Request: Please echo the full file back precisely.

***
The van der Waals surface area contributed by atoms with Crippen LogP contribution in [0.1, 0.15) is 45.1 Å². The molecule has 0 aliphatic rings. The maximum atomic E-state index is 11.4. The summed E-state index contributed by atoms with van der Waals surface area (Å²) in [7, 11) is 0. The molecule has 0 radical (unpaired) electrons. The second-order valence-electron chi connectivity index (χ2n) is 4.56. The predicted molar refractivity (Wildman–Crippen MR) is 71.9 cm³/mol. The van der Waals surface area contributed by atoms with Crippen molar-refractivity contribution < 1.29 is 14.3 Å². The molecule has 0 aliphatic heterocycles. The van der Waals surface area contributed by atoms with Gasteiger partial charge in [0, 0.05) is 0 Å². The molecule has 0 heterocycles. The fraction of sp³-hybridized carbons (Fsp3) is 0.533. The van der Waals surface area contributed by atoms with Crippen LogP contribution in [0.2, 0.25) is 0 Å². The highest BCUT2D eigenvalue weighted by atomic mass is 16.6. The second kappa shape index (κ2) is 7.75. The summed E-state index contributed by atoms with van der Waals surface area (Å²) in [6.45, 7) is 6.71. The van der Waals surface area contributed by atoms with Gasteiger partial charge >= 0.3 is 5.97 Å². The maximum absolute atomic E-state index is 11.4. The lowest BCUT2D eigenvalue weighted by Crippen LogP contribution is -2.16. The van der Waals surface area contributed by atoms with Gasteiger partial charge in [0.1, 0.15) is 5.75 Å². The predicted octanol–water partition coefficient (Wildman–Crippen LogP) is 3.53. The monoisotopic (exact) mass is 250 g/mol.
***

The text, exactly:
The van der Waals surface area contributed by atoms with Crippen LogP contribution in [0.1, 0.15) is 45.1 Å². The molecule has 0 aliphatic rings. The maximum atomic E-state index is 11.4. The summed E-state index contributed by atoms with van der Waals surface area (Å²) in [7, 11) is 0. The molecule has 0 radical (unpaired) electrons. The second-order valence-electron chi connectivity index (χ2n) is 4.56. The predicted molar refractivity (Wildman–Crippen MR) is 71.9 cm³/mol. The van der Waals surface area contributed by atoms with Crippen molar-refractivity contribution < 1.29 is 14.3 Å². The molecule has 0 aliphatic heterocycles. The van der Waals surface area contributed by atoms with Gasteiger partial charge in [0, 0.05) is 0 Å². The molecule has 0 heterocycles. The fraction of sp³-hybridized carbons (Fsp3) is 0.533. The van der Waals surface area contributed by atoms with Crippen LogP contribution in [0.2, 0.25) is 0 Å². The highest BCUT2D eigenvalue weighted by atomic mass is 16.6. The second kappa shape index (κ2) is 7.75. The summed E-state index contributed by atoms with van der Waals surface area (Å²) in [6.45, 7) is 6.71. The van der Waals surface area contributed by atoms with Gasteiger partial charge >= 0.3 is 5.97 Å². The maximum absolute atomic E-state index is 11.4. The lowest BCUT2D eigenvalue weighted by Crippen LogP contribution is -2.16. The van der Waals surface area contributed by atoms with Gasteiger partial charge in [0.1, 0.15) is 5.75 Å². The predicted octanol–water partition coefficient (Wildman–Crippen LogP) is 3.53. The monoisotopic (exact) mass is 250 g/mol.